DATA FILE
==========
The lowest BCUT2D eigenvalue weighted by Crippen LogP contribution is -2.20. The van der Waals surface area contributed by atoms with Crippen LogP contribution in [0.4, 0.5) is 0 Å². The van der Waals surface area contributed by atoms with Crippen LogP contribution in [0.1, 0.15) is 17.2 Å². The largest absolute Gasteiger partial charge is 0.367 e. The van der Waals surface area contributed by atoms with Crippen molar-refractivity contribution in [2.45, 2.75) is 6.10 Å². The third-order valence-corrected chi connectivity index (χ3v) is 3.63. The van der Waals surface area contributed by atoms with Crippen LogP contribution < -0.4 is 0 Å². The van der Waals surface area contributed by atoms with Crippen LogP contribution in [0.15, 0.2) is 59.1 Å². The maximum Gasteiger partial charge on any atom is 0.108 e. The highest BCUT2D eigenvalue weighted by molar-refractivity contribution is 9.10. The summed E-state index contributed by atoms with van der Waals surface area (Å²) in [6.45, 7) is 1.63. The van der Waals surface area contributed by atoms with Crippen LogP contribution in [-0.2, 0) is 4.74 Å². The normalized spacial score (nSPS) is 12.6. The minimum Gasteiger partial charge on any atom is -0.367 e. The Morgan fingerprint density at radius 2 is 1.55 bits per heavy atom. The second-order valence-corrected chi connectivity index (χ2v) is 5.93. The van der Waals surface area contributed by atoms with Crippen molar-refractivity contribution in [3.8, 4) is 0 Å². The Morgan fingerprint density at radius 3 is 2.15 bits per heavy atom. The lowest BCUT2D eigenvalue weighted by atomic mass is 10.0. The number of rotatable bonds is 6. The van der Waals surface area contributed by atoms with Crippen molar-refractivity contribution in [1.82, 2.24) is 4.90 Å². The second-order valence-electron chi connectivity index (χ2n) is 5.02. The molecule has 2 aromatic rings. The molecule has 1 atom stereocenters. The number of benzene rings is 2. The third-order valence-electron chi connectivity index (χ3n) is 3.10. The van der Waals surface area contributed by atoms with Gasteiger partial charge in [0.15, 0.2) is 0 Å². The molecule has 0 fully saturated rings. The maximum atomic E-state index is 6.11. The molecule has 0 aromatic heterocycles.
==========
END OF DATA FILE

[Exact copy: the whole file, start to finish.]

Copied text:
The lowest BCUT2D eigenvalue weighted by Crippen LogP contribution is -2.20. The van der Waals surface area contributed by atoms with Crippen LogP contribution in [0.4, 0.5) is 0 Å². The van der Waals surface area contributed by atoms with Crippen LogP contribution in [0.1, 0.15) is 17.2 Å². The largest absolute Gasteiger partial charge is 0.367 e. The van der Waals surface area contributed by atoms with Crippen molar-refractivity contribution in [2.45, 2.75) is 6.10 Å². The third-order valence-corrected chi connectivity index (χ3v) is 3.63. The van der Waals surface area contributed by atoms with Crippen LogP contribution < -0.4 is 0 Å². The van der Waals surface area contributed by atoms with Crippen LogP contribution in [0.15, 0.2) is 59.1 Å². The maximum Gasteiger partial charge on any atom is 0.108 e. The highest BCUT2D eigenvalue weighted by molar-refractivity contribution is 9.10. The summed E-state index contributed by atoms with van der Waals surface area (Å²) in [6.45, 7) is 1.63. The van der Waals surface area contributed by atoms with Crippen LogP contribution in [-0.2, 0) is 4.74 Å². The normalized spacial score (nSPS) is 12.6. The minimum Gasteiger partial charge on any atom is -0.367 e. The Morgan fingerprint density at radius 2 is 1.55 bits per heavy atom. The second-order valence-corrected chi connectivity index (χ2v) is 5.93. The van der Waals surface area contributed by atoms with Crippen molar-refractivity contribution in [3.8, 4) is 0 Å². The Morgan fingerprint density at radius 3 is 2.15 bits per heavy atom. The lowest BCUT2D eigenvalue weighted by atomic mass is 10.0. The number of rotatable bonds is 6. The van der Waals surface area contributed by atoms with Crippen molar-refractivity contribution in [1.82, 2.24) is 4.90 Å². The second-order valence-electron chi connectivity index (χ2n) is 5.02. The molecule has 2 aromatic rings. The molecule has 1 atom stereocenters. The number of benzene rings is 2. The third-order valence-electron chi connectivity index (χ3n) is 3.10. The van der Waals surface area contributed by atoms with Gasteiger partial charge in [0.15, 0.2) is 0 Å². The molecule has 0 fully saturated rings. The maximum atomic E-state index is 6.11. The molecule has 0 aromatic heterocycles.